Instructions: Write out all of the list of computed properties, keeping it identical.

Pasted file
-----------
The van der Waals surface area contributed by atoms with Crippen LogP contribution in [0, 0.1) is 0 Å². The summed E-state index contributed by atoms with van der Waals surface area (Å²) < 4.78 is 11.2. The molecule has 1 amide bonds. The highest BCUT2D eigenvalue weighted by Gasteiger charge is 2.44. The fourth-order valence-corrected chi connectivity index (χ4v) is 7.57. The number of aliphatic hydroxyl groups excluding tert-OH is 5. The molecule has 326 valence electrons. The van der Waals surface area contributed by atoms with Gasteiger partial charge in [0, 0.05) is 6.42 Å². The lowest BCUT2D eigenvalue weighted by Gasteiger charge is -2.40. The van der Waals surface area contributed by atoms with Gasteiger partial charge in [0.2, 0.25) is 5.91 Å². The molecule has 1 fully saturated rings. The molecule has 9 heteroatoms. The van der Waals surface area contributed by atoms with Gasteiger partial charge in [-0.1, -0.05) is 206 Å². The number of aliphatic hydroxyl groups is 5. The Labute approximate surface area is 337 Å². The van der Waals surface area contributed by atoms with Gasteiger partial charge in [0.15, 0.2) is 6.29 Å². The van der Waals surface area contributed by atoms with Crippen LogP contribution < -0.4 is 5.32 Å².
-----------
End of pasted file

The van der Waals surface area contributed by atoms with Crippen LogP contribution in [0, 0.1) is 0 Å². The summed E-state index contributed by atoms with van der Waals surface area (Å²) < 4.78 is 11.2. The molecule has 1 amide bonds. The highest BCUT2D eigenvalue weighted by Gasteiger charge is 2.44. The fourth-order valence-corrected chi connectivity index (χ4v) is 7.57. The number of aliphatic hydroxyl groups excluding tert-OH is 5. The molecule has 326 valence electrons. The van der Waals surface area contributed by atoms with Gasteiger partial charge in [0, 0.05) is 6.42 Å². The lowest BCUT2D eigenvalue weighted by Gasteiger charge is -2.40. The van der Waals surface area contributed by atoms with Gasteiger partial charge in [0.2, 0.25) is 5.91 Å². The molecule has 1 fully saturated rings. The molecule has 9 heteroatoms. The van der Waals surface area contributed by atoms with Gasteiger partial charge in [-0.1, -0.05) is 206 Å². The number of aliphatic hydroxyl groups is 5. The Labute approximate surface area is 337 Å². The van der Waals surface area contributed by atoms with Gasteiger partial charge in [0.15, 0.2) is 6.29 Å². The van der Waals surface area contributed by atoms with Crippen LogP contribution < -0.4 is 5.32 Å².